Six, the role of the state is to provide security of life and property, have an independent judiciary that can arbitrate disputes and enforce contracts, build physical infrastructure, nurture human skills and train manpower and maintain an enabling macroeconomic and regulatory environment in which businesses can flourish. The government should not indulge in activities which the private sector or NGOs can do better. The role of tax authorities has to be drastically altered through automation, computerisation and digitisation along with the integration of third-party databases obviating the need of any physical interaction between the taxpayer and the tax collector and minimising the opportunities for harassment of existing taxpayers.

Surveys show that businesses do not wish to enter the tax net because of their apprehension of harassment and rent seeking by the tax authorities. The use of data analytics would go a long way in attaining this goal along with simplification of tax codes and rules. Eventually, the tax rates could be reduced without affecting the buoyancy of tax collection, and the withholding tax regime and non-adjustable advance tax regimes can also be eliminated.

Seven, privatisation of state-owned enterprises (SOEs) and the process of restructuring of those enterprises that are to be retained by the government for strategic reasons should be accelerated. Selling these enterprises to private entrepreneurs or contracting out management and operations to them while retaining the assets would stop the stress on public finances and also contribute to reduction in fiscal deficit, government borrowings and guarantees and allow the banking system to channel its deposits into productive private sector enterprises.

Energy distribution companies in electricity and gas should be opened up to the private sector and competitive markets with multiple buyers and multiple sellers free of any price controls by the government. Consumers and businesses are paying for inefficiencies and leakages of these state-owned companies while the government is accumulating trillions of rupees in circular debt.

Eight, a liberal foreign exchange regime should be maintained on a consistent and predictable basis to attract FDI, particularly in export-oriented manufacturing sectors. Joint ventures and transfer of technology must be made an essential part of bilateral investment agreements. Foreign investors should be free to bring in and repatriate capital, dividends, profits, remittances, royalties, etc without any approvals. Foreign companies, individuals, multinational corporations can own 100% shares in locally incorporated or unincorporated firms, except for strategic or defence industries.

The ICT industry should be given priority in matters of foreign exchange transfers and transmission. The more easily they can carry out international transactions without obtaining multiple approvals, the better off will be the inflows of foreign exchange earnings. These firms should not face any difficulties in setting up marketing offices abroad. Tech companies should be facilitated in raising equity through national stock markets, private placements and venture capital funds.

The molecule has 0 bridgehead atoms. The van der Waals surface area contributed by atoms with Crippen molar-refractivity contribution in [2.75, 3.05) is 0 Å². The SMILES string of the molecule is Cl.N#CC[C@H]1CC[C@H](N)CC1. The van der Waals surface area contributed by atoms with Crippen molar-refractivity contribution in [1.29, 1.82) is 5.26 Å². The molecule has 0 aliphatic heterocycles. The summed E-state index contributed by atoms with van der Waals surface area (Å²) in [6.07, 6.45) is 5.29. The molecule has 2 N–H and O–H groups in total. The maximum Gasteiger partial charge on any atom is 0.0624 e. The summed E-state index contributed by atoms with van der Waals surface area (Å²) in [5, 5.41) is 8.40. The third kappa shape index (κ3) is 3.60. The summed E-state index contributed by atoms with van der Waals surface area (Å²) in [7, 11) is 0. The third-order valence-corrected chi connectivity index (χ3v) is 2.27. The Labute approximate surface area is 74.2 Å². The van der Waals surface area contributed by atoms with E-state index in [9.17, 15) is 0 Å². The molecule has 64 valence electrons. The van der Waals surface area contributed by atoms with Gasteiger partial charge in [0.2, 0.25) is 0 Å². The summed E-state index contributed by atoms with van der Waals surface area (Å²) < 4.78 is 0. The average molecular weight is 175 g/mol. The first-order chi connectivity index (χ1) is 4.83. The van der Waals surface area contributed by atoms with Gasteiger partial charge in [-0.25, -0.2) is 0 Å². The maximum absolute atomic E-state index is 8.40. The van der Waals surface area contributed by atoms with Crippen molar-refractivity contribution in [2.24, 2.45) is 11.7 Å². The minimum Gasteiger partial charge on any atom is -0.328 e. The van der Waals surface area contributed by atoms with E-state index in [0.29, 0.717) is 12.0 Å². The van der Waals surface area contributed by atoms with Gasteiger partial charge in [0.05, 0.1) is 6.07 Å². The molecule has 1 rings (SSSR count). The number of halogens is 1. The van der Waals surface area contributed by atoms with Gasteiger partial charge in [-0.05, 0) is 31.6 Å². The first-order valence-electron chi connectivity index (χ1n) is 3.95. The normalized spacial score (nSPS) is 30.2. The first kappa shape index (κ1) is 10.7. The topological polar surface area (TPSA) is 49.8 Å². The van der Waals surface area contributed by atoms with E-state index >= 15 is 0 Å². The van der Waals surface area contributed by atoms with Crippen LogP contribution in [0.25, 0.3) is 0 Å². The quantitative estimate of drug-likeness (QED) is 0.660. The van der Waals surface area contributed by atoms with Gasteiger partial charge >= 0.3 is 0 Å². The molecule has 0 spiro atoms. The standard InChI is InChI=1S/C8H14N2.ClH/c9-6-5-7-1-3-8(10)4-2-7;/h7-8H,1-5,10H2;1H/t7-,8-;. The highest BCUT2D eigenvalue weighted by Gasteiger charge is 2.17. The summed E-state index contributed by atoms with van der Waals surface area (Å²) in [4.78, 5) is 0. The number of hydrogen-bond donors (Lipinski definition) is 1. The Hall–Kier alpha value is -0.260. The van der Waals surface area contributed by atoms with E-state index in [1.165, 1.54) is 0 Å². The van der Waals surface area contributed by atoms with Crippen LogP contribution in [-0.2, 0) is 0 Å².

Nine, the value of Pakistani currency in relation to other foreign currencies should be determined through supply and demand in the foreign exchange markets and not by administrative fiat of the State Bank. A free-floating exchange rate policy is being pursued at present and any interventions by the central bank to defend any predetermined exchange rate would have a highly pernicious effect.

Ten, interest rates are determined by an independent Monetary Policy Committee (MPC) established under the SBP Act. Benchmark rates such as Karachi Interbank offer rates are used by banks to charge the spreads according to risk assessment of the borrowers. Directed credit schemes to priority sectors such as agriculture should remain discontinued, replaced by incentives and market competition. The new law now does not allow the government to borrow from the central bank.

Eleven, consumers must have the choice to purchase foreign goods or domestically produced goods. Both of them should enjoy a level playing field in terms of tariff, taxation, and regulation. This would compel the domestic manufacturers to improve quality and reduce the prices of their products or face extinction at the hands of imported goods. Industry competitiveness will be boosted by unhindered availability.

The writer is the author of 'Governing the ungovernable'.

Originally published in The News